Obama’s opposition has nothing to do with the rule of law or protecting Americans, in fact, Senator Levin disclosed and Dave Kopel reported that, “it was the Obama administration which told Congress to remove the language in the original bill which exempted American citizens and lawful residents from the detention power”.
As I have detailed in two past articles entitled Do not be deceived: S.1867 is the most dangerous bill since the PATRIOT Act and S.1253 will allow indefinite military detention of American civilians without charge or trial, the assurances that this will not be used on American citizensare hollow, evidenced by the fact that the Feinstein amendment to S.1867, amendment number 1126, which, according to the official Senate Democrats page, was an attempt at “prohibiting military authority to indefinitely detain US citizens” was rejected with a 45-55 vote.
Let’s examine some of the attempts to convince the American people that this will not change anything and that we will still be protected under law.
Florida’s Republican Senator Marco Antonio said, “In particular, some folks are concerned about the language in section 1031 that says that this includes ‘any person committing a belligerent act or directly supported such hostilities of such enemy forces.’ This language clearly and unequivocally refers back to al-Qaida, the Taliban, or its affiliates. Thus, not only would any person in question need to be involved with al-Qaida, the Taliban, or its surrogates, but that person must also engage in a deliberate and substantial act that directly supports their efforts against us in the war on terror in order to be detained under this provision.”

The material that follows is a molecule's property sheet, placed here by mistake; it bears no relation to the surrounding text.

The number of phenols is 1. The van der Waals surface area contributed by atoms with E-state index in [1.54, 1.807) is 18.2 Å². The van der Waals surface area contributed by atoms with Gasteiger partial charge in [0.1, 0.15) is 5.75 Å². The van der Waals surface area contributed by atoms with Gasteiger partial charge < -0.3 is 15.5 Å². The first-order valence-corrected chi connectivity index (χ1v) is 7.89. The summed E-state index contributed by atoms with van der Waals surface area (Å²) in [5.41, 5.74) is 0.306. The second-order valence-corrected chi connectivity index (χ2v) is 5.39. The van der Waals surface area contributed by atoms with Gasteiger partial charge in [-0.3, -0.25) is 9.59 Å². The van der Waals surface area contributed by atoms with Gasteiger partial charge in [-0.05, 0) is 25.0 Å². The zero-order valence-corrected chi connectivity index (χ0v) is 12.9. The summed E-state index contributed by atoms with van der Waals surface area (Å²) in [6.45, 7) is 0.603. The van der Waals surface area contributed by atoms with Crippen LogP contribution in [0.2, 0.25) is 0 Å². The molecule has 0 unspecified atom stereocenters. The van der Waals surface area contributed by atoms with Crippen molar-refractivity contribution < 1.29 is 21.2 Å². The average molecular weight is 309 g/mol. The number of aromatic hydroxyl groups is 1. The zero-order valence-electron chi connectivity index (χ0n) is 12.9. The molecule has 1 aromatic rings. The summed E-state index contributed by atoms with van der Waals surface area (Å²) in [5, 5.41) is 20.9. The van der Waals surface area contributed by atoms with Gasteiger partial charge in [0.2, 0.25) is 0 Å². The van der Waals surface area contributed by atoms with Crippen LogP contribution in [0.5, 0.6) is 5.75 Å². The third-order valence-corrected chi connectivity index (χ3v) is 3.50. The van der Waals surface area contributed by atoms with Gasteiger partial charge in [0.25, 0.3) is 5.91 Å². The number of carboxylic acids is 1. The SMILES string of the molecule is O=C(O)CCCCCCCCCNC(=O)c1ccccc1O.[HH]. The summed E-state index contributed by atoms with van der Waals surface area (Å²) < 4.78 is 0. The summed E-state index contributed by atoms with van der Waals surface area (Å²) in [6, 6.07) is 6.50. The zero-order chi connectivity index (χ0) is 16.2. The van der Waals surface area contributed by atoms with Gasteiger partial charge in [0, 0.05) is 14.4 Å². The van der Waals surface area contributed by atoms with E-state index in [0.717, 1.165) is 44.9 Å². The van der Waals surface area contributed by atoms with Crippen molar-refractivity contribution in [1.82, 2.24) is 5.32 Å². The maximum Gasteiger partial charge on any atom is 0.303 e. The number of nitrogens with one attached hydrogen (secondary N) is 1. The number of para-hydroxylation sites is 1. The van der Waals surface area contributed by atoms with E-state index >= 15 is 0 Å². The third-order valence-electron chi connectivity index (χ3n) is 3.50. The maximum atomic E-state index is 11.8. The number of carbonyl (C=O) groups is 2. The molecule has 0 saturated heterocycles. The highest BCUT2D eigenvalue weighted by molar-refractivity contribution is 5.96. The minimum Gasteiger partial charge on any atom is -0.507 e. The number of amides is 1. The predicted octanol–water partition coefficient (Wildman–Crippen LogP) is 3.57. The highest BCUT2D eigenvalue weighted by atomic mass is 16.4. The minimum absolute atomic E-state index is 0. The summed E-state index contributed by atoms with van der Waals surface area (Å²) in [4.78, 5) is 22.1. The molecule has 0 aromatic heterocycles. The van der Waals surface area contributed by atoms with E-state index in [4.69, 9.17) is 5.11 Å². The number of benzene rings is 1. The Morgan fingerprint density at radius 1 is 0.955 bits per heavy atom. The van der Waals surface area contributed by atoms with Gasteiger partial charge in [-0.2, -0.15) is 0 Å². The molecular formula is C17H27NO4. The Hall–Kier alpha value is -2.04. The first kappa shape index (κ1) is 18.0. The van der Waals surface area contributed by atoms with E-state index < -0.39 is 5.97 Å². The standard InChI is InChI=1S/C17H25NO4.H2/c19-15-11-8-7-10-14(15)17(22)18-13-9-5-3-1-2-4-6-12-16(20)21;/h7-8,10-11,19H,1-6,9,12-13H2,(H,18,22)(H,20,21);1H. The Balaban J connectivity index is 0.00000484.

While this might sound reassuring to some, one must realize that the government can interpret just about anything as engaging “in a deliberate and substantial act that directly supports their efforts against us in the war on terror”.
Consider the fact that the Homeland Security Police Institute’s report published earlier this year partly focused on combating the “spread of the [terrorist] entity’s narrative” which sets the stage for the government being able to declare that spreading the narrative amounts to “a deliberate and substantial act that directly supports their efforts against us in the war on terror”.